The LX trim has the longer wheelbase (which adds a foot to its overall length), a 60/40-split fold-in-the-floor third row (replacing the base’s 50/50-split bench), the back-up warning system, cloth seat trim, and options for a Power Package (dual power-sliding doors and a rear-view camera) and a DVD entertainment system. The EX trim upgrades with standard power front seats, heated mirrors, power rear quarter windows, dual power-sliding doors, trip computer, foglamps, roof rack, 17-inch alloy wheels, and options for heated seats, power-adjustable pedals, sunroof, leather seat trim, tri-zone automatic climate control, a multifunction steering wheel and a navigation system.
All Sedona trims are front-wheel drive and powered by a 3.8-liter V6 that produces 244 horsepower at 6,000 rpm and 253 lb-ft of torque at 3,500 rpm, a decent bit of power that is held back only by its cumbersome curb weight (between 4,365 and 4,646 pounds). Fuel economy (17 city/23 highway/19 combined mpg) is average for the class.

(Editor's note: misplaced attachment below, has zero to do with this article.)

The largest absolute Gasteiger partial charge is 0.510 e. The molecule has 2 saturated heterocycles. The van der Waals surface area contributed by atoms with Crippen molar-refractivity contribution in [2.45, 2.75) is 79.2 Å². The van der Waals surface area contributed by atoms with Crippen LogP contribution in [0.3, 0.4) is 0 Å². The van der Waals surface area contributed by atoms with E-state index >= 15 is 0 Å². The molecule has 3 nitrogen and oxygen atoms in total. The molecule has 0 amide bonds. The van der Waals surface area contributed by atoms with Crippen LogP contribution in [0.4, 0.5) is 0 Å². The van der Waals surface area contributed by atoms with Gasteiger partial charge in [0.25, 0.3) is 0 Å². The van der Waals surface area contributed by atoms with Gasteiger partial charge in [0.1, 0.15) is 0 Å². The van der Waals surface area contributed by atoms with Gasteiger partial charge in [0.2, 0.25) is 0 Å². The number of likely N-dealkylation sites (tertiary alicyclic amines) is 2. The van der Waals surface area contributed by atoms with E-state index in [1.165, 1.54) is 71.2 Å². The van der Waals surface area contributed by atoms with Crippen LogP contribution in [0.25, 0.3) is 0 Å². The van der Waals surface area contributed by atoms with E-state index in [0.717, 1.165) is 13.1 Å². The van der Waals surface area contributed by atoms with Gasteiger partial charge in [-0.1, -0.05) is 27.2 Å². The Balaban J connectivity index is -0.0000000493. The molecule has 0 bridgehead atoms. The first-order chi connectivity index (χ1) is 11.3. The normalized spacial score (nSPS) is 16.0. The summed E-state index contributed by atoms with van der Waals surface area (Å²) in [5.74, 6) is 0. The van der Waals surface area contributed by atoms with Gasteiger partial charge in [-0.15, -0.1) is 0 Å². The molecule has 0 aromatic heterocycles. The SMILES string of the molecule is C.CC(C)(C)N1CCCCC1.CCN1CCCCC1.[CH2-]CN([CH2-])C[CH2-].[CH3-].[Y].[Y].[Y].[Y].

There’s only one available transmission for the Sedona – a five-speed electronically controlled Sportmatic transmission with overdrive. Testers like the upshifts and feel the Sedona reaches high speeds smoothly, but they also feel it’s somewhat reluctant to downshift for merging at high or low speeds.
Ride & Handling
The Sedona shouldn’t be pushed through hairpin turns, but it does handle smoothly through corners at reasonable speeds and can be maneuvered into (relatively) tight places in urban settings. It maintains handling integrity at highway speeds, the cabin stays quiet, and the driver’s comfort is completed with front seats that offer plenty of headroom, easy access, and clear sightlines. And a fold-down “table” (oversized cargo tray) provides convenient storage between the front seats.